A Navy admiral is President Obama’s choice to be the head of the National Security Agency, which is embroiled in controversy over its secret surveillance programs and massive collection of phone and Internet data.
Vice Adm. Mike Rogers, the head of the Navy’s Cyber Command and a former intelligence director for the Joint Chiefs of Staff, is being appointed to lead the NSA, Defense Secretary Chuck Hagel announced Thursday. Rogers also is being nominated to get a fourth star and head U.S. Cyber Command.
Rogers, who replaces Army Gen. Keith Alexander at the NSA, comes into the job facing the challenge of revamping the way the agency collects and stores its data. Alexander plans to retire in mid-March.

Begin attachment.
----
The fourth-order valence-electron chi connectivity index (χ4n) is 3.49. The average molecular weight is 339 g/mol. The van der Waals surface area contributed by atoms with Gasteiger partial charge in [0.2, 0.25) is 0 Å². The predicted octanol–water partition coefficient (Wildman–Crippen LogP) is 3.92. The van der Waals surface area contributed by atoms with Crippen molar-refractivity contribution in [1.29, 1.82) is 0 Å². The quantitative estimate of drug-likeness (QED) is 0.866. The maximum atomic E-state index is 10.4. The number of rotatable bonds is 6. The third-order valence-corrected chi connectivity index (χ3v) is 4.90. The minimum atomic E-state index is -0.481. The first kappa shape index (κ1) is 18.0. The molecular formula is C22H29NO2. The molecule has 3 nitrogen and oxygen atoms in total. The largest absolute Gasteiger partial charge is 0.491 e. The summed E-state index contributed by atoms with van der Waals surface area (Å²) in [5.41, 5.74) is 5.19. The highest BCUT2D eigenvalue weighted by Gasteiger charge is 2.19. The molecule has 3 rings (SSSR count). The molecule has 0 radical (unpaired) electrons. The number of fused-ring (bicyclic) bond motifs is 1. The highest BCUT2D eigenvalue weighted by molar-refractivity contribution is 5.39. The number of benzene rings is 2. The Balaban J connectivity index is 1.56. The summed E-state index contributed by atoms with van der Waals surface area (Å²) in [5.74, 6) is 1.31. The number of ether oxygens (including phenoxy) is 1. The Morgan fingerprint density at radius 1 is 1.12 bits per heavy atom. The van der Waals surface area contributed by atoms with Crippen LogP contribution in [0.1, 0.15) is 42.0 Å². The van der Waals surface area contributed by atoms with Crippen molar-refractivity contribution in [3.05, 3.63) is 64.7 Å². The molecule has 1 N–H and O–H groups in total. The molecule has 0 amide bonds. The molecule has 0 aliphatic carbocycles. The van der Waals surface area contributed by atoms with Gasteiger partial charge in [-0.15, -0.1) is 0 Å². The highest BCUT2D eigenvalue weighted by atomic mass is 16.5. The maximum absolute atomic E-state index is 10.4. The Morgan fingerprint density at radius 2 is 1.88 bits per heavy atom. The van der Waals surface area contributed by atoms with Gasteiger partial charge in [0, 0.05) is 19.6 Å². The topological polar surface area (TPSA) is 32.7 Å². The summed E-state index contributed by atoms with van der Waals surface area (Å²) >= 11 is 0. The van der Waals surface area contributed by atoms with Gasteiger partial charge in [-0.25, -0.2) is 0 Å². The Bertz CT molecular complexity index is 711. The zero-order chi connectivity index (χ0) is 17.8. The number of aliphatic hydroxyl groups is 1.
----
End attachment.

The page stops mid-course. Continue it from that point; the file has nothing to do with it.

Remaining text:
The NSA has been rocked by former analyst Edward Snowden’s disclosures detailing widespread surveillance programs that have swept up the phone records of hundreds of millions in the United States.
Rogers’ nomination to head Cyber Command requires Senate confirmation. The NSA job does not, but it will undoubtedly come up at the Cyber Command hearing, as lawmakers air their frustrations with the agency’s data collection program.
Hagel also announced that he is appointing Rick Ledgett to be the NSA’s deputy director, replacing Chris Inglis as the top civilian at the agency.